In What is Faith? J. Gresham Machen urged that “a new and more powerful proclamation of that law is perhaps the most pressing need of the hour. . . . A low view of laws always brings legalism in religion; a high view of law makes a man a seeker after grace. Pray God that the high view may again prevail.”
Jesus My Lord
After coming to Christ in faith and repentance we all naturally ask how a Christian should live. A. A. Hodge answers: “While Christ fulfilled the law for us, the Holy Spirit fulfils the law in us, by sanctifying us into complete conformity to it.” Paul wrote in Romans 8:4–9 that unregenerate men are enemies of God who cannot submit to His law, but those who walk by the Holy Spirit subject themselves to that law. Paul himself endorses that we should “delight in the law after the inward man” (Rom. 7:22).
The Christian confesses that Jesus is the Lord, thus looking to the directives of Jesus to guide his life. Jesus said “if you love me, you will keep my commandments” (John 14:15). Moreover, we will strive to teach others to observe whatever He has commanded us (Matt. 28:18–20). Such healthy and necessary moral standards are surely not burdensome to the believer who bows to Christ as the Lord (1 John 5:3).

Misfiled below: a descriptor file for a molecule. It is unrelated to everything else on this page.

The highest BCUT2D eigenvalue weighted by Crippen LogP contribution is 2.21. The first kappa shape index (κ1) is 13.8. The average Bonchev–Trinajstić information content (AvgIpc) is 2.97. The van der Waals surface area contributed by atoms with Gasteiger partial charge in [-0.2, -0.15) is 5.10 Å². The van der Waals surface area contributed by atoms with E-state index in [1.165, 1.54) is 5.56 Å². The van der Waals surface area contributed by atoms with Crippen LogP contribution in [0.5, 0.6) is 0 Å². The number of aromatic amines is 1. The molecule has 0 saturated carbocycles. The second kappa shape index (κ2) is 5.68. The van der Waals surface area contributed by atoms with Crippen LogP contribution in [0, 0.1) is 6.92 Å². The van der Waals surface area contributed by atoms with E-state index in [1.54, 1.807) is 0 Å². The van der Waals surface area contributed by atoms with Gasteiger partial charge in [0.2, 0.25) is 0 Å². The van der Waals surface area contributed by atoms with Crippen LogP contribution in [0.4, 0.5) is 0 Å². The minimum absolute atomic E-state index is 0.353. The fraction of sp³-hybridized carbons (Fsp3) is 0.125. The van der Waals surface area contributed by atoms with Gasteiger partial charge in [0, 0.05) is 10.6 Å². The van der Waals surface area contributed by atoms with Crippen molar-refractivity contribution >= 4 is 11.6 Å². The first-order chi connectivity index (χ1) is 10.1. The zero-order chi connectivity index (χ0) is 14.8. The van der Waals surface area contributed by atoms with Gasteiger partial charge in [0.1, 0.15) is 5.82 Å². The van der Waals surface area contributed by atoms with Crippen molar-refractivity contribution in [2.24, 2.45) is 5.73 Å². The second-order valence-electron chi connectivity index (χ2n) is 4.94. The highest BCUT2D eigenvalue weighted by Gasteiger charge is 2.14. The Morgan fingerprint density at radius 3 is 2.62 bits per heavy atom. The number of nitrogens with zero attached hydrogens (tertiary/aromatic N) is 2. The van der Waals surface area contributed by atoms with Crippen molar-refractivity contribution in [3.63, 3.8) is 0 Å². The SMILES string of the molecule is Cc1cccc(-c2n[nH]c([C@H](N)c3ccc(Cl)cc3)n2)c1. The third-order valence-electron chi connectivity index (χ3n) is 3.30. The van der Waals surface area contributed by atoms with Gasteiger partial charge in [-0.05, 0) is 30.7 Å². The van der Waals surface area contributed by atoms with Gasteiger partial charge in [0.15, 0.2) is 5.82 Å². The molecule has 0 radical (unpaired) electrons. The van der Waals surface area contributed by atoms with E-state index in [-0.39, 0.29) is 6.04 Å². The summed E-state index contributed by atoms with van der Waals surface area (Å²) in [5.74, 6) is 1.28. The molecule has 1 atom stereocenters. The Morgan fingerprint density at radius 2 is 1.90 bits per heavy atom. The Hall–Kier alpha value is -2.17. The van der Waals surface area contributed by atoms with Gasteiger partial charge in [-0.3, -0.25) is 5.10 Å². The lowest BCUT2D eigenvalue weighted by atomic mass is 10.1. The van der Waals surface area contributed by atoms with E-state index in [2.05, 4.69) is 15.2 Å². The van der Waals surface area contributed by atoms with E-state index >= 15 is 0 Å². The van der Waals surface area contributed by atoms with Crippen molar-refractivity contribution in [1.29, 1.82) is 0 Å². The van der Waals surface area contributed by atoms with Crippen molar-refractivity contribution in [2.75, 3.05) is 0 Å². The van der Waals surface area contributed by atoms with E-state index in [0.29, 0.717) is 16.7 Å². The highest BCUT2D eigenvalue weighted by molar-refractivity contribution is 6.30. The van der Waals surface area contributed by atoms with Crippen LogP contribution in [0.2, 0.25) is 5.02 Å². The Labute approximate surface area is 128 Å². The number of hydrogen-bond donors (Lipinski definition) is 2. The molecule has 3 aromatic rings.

As our Lord, moreover, Jesus teaches us that man is to live by every word that proceeds from the mouth of God (Matt. 4:4). We have no right to edit God’s commandments for ourselves, deciding to follow those which agree with our preconceived ideas and rejecting the others. James teaches that we are not to become “judges of the law,” but rather doers of that law (4:11–12); to break even one point of it is to be guilty of breaking it all (2:10). The whole law is our duty, except where the Lawgiver and Lord reveals otherwise. God forbids us to diminish His commands on our own authority (Deut. 4:2). “Every scripture” (even the Old Testament) is profitable, said Paul, for “instruction in righteousness” so that we would be thoroughly equipped for every good work (2 Tim. 3:16–17).
Accordingly theonomy views God’s laws directing moral behavior to be a reflection of His unchanging character; such laws are not arbitrary, but objectively, universally, and absolutely binding. It is God’s law that “you are to be holy because I am holy” (1 Peter 1:16, citing Leviticus). The law may not be criticized or challenged by us. It is “holy, righteous and good” (Rom. 7:12). This moral law was revealed to Israel in oracles and ordinances, but even the Gentiles show the work of the law upon their hearts and know its ordinances from the natural order and inward conscience (Rom. 1:32; 2:14–15). Who, then, is under the authority of God’s law? Paul answers “all the world” (Rom. 3:19).